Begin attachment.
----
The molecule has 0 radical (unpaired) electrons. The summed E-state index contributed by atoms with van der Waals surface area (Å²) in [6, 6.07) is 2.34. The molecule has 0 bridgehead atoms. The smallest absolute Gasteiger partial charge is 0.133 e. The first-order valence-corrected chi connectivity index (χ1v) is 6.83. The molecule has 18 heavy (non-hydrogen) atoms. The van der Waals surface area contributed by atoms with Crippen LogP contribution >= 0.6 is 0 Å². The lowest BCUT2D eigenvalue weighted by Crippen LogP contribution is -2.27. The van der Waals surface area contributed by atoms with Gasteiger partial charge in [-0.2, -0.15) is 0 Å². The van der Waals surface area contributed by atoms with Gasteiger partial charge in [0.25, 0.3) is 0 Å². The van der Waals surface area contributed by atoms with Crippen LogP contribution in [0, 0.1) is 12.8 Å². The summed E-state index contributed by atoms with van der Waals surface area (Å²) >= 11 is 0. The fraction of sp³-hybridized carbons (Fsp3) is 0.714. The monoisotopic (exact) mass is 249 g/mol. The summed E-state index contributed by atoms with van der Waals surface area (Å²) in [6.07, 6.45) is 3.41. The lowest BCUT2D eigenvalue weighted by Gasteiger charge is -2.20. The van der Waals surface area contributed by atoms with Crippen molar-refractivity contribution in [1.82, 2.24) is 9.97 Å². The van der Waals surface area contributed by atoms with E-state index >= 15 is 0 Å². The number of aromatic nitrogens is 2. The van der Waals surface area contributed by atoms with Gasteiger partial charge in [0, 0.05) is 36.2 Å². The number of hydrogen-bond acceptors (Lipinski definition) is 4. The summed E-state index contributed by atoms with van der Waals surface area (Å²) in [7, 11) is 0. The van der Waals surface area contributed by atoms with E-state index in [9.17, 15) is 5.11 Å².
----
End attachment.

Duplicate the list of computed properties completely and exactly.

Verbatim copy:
The molecule has 0 radical (unpaired) electrons. The summed E-state index contributed by atoms with van der Waals surface area (Å²) in [6, 6.07) is 2.34. The molecule has 0 bridgehead atoms. The smallest absolute Gasteiger partial charge is 0.133 e. The first-order valence-corrected chi connectivity index (χ1v) is 6.83. The molecule has 18 heavy (non-hydrogen) atoms. The van der Waals surface area contributed by atoms with Crippen LogP contribution >= 0.6 is 0 Å². The lowest BCUT2D eigenvalue weighted by Crippen LogP contribution is -2.27. The van der Waals surface area contributed by atoms with Gasteiger partial charge in [-0.2, -0.15) is 0 Å². The van der Waals surface area contributed by atoms with Gasteiger partial charge in [0.25, 0.3) is 0 Å². The van der Waals surface area contributed by atoms with Crippen LogP contribution in [0, 0.1) is 12.8 Å². The summed E-state index contributed by atoms with van der Waals surface area (Å²) >= 11 is 0. The fraction of sp³-hybridized carbons (Fsp3) is 0.714. The monoisotopic (exact) mass is 249 g/mol. The summed E-state index contributed by atoms with van der Waals surface area (Å²) in [6.07, 6.45) is 3.41. The lowest BCUT2D eigenvalue weighted by Gasteiger charge is -2.20. The van der Waals surface area contributed by atoms with Crippen molar-refractivity contribution in [1.82, 2.24) is 9.97 Å². The van der Waals surface area contributed by atoms with E-state index >= 15 is 0 Å². The number of aromatic nitrogens is 2. The van der Waals surface area contributed by atoms with Gasteiger partial charge in [0, 0.05) is 36.2 Å². The number of hydrogen-bond acceptors (Lipinski definition) is 4. The summed E-state index contributed by atoms with van der Waals surface area (Å²) in [7, 11) is 0. The van der Waals surface area contributed by atoms with E-state index in [9.17, 15) is 5.11 Å².